Jessica Roche knew from a young age what she wanted to be when she grew up.
“I’ve always wanted to be a nurse, since middle school,” says Roche, who works on 5 East in the bone marrow transplant unit. “I have an aunt that works as a nurse. She was one of my inspirations to pursue nursing. I just always wanted to take care of people and make a difference in the world.”
She didn’t always know she wanted to come to Roswell Park Comprehensive Cancer Center, however. “I never would have thought I’d work in oncology. If you had asked me when I was in nursing school, I would’ve said that I’d be working in maternity! But once I spent time here, during my clinical experience, I realized it’s not what you think, not at all. The fulfillment that I’ve found here is much more than I could have ever imagined.”
Roche has been at Roswell Park for five years – as of October 20 – and is our Nurse of the Month for October.
“Jessica has been a dedicated nurse on the Transplant and Cellular Therapy Floor since 2016. She is the nurse that you always hope is going to be there when you are working,” says Renee De Wald, MS, BSN, RN, CMSRN, the clinical nurse manager on the floor. “Being a strong patient advocate, team player and providing exceptional care to a complex patient population is second nature to her. She has an extremely positive and calming energy, which is invaluable during these hard times and is always there to help. She embodies all that it is to be a nurse and truly enjoys the work that she does.”
Roche credits her team for the happiness she feels at work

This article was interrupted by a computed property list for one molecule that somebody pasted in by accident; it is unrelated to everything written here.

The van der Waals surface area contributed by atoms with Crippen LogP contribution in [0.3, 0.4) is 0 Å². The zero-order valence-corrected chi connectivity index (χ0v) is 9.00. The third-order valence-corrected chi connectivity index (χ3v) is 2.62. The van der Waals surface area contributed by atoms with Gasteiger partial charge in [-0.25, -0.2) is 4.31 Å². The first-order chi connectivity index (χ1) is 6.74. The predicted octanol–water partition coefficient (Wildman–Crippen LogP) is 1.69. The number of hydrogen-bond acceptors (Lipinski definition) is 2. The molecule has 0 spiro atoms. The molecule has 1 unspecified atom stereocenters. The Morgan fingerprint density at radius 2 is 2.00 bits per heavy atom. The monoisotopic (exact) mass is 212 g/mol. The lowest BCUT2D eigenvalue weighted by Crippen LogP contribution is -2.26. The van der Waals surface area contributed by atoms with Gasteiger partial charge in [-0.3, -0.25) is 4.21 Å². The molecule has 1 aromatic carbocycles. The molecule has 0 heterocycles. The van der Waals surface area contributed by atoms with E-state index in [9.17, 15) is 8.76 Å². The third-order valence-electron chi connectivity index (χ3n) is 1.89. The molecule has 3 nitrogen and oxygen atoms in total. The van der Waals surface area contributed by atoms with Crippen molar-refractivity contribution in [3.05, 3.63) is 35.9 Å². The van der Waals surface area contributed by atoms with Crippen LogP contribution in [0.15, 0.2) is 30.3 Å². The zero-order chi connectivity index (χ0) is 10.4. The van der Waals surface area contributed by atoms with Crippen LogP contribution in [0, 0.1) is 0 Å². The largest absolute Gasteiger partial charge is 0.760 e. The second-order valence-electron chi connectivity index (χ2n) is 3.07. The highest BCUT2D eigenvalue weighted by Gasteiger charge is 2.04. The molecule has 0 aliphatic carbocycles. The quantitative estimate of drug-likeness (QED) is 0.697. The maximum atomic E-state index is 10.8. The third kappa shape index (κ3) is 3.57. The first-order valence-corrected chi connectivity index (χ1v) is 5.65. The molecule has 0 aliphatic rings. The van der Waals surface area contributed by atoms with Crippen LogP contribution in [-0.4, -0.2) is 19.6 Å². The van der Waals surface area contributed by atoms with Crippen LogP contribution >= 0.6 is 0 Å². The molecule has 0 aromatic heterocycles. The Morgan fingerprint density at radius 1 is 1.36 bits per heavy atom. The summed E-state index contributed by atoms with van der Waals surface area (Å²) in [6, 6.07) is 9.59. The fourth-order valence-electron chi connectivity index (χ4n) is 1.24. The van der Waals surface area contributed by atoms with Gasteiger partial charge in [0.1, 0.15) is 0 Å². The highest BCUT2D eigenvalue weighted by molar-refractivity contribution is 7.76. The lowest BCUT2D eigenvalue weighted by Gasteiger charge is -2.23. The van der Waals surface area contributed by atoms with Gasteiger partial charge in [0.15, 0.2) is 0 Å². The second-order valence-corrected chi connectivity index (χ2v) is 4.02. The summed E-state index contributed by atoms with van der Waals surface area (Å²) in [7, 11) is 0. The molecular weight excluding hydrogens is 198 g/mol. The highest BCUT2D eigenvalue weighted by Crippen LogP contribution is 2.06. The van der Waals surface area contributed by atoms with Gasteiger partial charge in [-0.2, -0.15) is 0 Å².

“It’s a great team,” she says. “You get to shine a light on people in their darkest times. We connect with people when they’re at their most vulnerable. We’re there to hold their hands.”
Being recognized for her work was a humbling moment, one that was unexpected and for which she is grateful. “I want to share the award with everyone I work with on my unit,” Roche says. “It’s been a really tough past couple of years and, with the chaos of the pandemic, it’s very easy to be overwhelmed. If I’ve learned anything, it’s that cancer has not taken a backseat to COVID. We have to remember that.”
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She’s proud of how Roswell Park and her colleagues responded to the added stress of the pandemic. “We’re so prepared for preventing infection that when COVID came around, it was scary because there was a lot unknown about the virus but, as far as preventive measures, we were on top of it. I felt totally safe having my patients here.”
When she’s not working for her BMT patients, Roche is a busy mom of two young daughters. She’s also working on furthering her education, working to earn her Bachelor of Science in Nursing degree and wants to go into the nurse practitioner program at Daemen College. “I want to further my role in healthcare,” she says. “I would be honored to continue my career at Roswell Park.”